Face to face

«Falstad is a place for remembering, a place for learning, a place from which to go forward. Wiser, more engaged, better equipped. For the only possible meaningful comment on an experience such as the exhibition ‘Face to Face’ at Falstad is the following: We shall never forget. We will not be silent.» (Foreign Secretary Jonas Gahr Støre, May 2007)

The Falstad Centres permanent exhibition
Our main exhibition, «Face to Face», displays the history of SS Strafgefangenenlager Falstad and the national socialist system of camps it was part of. First opened in October 2006, the exhibition links the two topics around which our activities are concentrated: WWII prison history, and human rights. In the world of today «Face to Face» serves an important dual function of being a place for encounters as well as a place for learning.

Falstads place in the overall system of camps
Falstad prison camp was part of a vast network of internment and concentration camps scattered across Europe. How did Nazism emerge and gain a foothold? What was the background for the establishment of the camp system? In the first part of the exhibition, the history of the local camp at Falstad is integrated into a national and international perspective. In the second part we focus on the prisoners. Who were they? What did they experience during their internment, and how have these experiences influenced them? Through texts, objects, sound recordings, and images we introduce you to their stories.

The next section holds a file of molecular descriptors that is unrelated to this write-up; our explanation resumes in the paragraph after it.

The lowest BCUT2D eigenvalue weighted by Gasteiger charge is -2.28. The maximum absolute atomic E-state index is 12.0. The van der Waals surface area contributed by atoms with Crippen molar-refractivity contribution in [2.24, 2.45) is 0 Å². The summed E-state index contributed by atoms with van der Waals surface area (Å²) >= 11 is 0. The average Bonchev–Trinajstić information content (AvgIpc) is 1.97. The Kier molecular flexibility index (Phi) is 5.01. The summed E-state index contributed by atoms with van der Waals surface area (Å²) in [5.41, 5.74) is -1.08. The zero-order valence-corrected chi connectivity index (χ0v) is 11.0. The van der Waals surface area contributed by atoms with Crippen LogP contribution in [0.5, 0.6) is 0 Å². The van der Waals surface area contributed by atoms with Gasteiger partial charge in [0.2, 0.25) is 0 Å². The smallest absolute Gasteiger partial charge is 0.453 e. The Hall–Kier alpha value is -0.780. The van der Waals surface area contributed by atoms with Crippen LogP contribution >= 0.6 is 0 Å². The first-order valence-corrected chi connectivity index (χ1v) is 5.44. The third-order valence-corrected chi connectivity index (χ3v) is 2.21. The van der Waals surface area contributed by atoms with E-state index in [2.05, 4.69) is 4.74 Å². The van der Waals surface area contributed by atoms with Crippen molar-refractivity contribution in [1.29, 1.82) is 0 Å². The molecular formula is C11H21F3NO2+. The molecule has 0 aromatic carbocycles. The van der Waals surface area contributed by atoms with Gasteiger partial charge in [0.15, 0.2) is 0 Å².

Human rights
The exhibition also draws links to our own time, showing the emergence of the United Nations and a growing focus on human rights. Did we learn anything from the suffering imposed during WWII? «Face to Face» concludes by highlighting the urgent current issues of genocide and crimes against humanity.

About the exhibition
Jon Reitan, historian at the Falstad Centre, wrote the texts for «Face to Face». The exhibition was designed by LPO Architecture and Design.

Further reading

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